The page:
Should the state define marriage? Is it OK for attorneys-general to say that two blokes can marry each other?
And will Christians be inevitably cast out of society for thinking that what some define as ‘marriage’ is no marriage at all?
I can easily answer the last question. Here’s a section from the Anglican marriage service in the Book of Common Prayer. Though printed in 1662, a form of these words continues in present use.
The minster addresses the couple, and says:
I require and charge you both, as ye will answer at the dreadful day of judgement, when the secrets of all hearts shall be disclosed, that if either of you know any impediment, why ye may not be lawfully joined together in Matrimony, ye do now confess it. For be ye well assured, that so many as are coupled together otherwise than God’s Word doth allow are not joined together by God; neither is their Matrimony lawful.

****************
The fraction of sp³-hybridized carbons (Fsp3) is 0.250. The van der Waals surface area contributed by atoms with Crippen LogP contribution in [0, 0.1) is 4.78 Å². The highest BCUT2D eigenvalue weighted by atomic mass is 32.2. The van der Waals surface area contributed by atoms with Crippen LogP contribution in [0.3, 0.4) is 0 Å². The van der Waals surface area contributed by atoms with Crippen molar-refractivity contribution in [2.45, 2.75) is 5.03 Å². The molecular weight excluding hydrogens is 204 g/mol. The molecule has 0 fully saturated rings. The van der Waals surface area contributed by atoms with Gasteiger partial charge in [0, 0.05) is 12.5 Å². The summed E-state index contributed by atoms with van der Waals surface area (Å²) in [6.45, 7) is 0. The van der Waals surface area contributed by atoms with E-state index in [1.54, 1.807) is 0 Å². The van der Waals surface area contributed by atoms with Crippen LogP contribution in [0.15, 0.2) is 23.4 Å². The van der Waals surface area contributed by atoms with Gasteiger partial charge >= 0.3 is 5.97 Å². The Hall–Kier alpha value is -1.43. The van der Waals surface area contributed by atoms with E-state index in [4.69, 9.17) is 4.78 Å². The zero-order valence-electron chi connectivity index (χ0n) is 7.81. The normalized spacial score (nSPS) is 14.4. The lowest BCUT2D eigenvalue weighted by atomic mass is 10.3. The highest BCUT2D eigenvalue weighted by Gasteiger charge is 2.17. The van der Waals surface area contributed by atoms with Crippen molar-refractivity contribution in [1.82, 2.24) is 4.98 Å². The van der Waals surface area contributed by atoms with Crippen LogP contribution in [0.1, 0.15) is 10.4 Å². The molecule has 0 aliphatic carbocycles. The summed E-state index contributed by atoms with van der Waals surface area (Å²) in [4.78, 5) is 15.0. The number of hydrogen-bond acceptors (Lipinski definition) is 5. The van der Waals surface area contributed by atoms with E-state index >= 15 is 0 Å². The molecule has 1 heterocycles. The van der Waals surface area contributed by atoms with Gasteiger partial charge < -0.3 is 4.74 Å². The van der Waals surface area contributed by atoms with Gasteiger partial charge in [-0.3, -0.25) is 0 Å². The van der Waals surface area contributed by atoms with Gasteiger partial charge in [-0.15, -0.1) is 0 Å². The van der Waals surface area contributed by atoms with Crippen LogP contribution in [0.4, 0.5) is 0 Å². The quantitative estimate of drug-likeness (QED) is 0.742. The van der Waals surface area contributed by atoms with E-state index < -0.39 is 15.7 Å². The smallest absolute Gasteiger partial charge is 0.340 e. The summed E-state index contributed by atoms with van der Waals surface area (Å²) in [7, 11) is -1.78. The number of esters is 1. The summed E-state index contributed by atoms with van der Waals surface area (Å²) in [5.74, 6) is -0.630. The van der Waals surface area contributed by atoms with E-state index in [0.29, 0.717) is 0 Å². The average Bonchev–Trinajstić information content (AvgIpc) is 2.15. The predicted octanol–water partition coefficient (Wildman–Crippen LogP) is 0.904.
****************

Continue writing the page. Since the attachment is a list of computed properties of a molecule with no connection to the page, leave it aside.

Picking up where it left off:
Quite a serious warning!
These words make the Christian position clear: a marriage may be accepted by people while not accepted by God. Since there will be a judgement, God’s opinion is the one that counts.
What it means for me: even if the state defines non-marriage as marriage, marriage itself is not destroyed.
I know it would be unhelpful, and it would hurt people. Yet I do not need to speak of this as if it’s the end of the world. Christians already have centuries of living successfully in a world that includes pseudo-marriage.